Thursday, November 5, 2009

Media: **NO** Streeters, Peter

TORONTO, ONTARIO - On Tuesday's edition of CBC Television's The National, the flagship news broadcast of the network, host Peter Mansbridge basically admitted that they had been fooled. In a piece on the swine flu, they decided to air a number of man-on-street (funny how that hasn't been changed in the vernacular to "person-on-the-street") reactions to the lines at clinics. One of the comments that made it to the air in the initial edition of the program was one accusing the federal government of not having been organized. It turns out that the person who made that comment was an operative of the official opposition party. When the piece aired, someone at the CBC recognized him and the footage was pulled from subsequent editions of the program. To their credit, the CBC owned up to situation, and summarized it on their show, inviting viewer feedback.

I've been over this topic before, most notably in this post last April. I see absolutely no news content in a "streeter" (as "man-on-the-street" interviews are called in the trade). They don't answer any of the journalistic questions. I turn to newscasts for hard facts and analysis, not opinion. Furthermore, in this era of talk radio and blogs, there are plenty of places to read opinions, so there's no need to include them in a newscast. As the CBC event demonstrated, the "streeter" is especially vulnerable to contrived opinions by people just wanting to get on television, or with an agenda to promote--I find the prospect of commercial manipulation of "streeters" by corporate publicists to be especially frightening. Basically, I don't see any good reason to air a "streeter," and I see plenty of reasons not to air them.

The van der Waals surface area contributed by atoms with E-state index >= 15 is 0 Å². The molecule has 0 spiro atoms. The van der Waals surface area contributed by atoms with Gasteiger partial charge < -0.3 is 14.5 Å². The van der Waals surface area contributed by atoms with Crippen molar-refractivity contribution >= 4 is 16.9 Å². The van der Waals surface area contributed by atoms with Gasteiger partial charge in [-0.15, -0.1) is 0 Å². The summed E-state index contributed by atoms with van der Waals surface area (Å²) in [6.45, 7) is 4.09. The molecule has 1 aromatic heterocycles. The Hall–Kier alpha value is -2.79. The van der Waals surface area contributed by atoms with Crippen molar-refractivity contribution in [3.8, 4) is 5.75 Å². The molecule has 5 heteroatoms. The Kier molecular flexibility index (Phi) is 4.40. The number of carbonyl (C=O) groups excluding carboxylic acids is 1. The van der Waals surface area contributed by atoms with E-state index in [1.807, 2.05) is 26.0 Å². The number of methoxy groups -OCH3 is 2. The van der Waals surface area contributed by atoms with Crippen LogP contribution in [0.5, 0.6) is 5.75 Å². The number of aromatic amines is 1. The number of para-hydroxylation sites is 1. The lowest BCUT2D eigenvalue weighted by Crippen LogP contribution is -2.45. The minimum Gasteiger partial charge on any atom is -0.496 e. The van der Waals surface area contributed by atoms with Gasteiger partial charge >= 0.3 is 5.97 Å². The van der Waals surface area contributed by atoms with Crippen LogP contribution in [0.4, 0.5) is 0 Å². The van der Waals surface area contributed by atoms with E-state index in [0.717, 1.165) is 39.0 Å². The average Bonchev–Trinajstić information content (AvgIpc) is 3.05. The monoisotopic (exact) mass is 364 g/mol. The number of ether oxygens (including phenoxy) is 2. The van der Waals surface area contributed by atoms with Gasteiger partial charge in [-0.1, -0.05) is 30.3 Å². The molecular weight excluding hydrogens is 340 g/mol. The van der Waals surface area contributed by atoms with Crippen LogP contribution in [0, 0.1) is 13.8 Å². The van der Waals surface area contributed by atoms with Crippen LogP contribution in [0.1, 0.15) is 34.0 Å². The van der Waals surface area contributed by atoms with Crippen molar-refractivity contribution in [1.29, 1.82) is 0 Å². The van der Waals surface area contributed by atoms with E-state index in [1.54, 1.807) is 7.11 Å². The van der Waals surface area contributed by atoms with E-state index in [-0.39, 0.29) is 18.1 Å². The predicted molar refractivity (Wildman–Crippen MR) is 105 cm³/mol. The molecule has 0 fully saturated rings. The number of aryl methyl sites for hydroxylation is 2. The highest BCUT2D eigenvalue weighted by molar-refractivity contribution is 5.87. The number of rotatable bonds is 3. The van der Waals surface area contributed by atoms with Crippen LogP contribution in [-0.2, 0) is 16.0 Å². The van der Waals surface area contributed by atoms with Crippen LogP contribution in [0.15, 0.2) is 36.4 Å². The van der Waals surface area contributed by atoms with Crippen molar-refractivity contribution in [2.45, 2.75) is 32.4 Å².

When it comes right down to it, "streeters" are lazy journalism. Rather than using the limited time of a broadcast to include more information on a story, or taking the time to find an expert who might have an informed opinion, the reporter just talks to people on the street, and uses that to fill out a report. It might have entertainment value, but it does not have journalistic value.

One of the new features on "The National" is Wendy Mesley "asking provocative questions about the news stories." In one of the first installments last week, Mesley went to a location on Queen Street West in Toronto near the "Hug Me" tree to ask people to prioritize education versus space exploration. The sidewalk she chose for this "streeter" is the same place where I have observed Naked News reporters doing the same thing. So, basically, the CBC has stooped to the level of the Naked News, except clothed.

I don't understand why there is any controversy about this. The CBC should not be airing "streeters," period.

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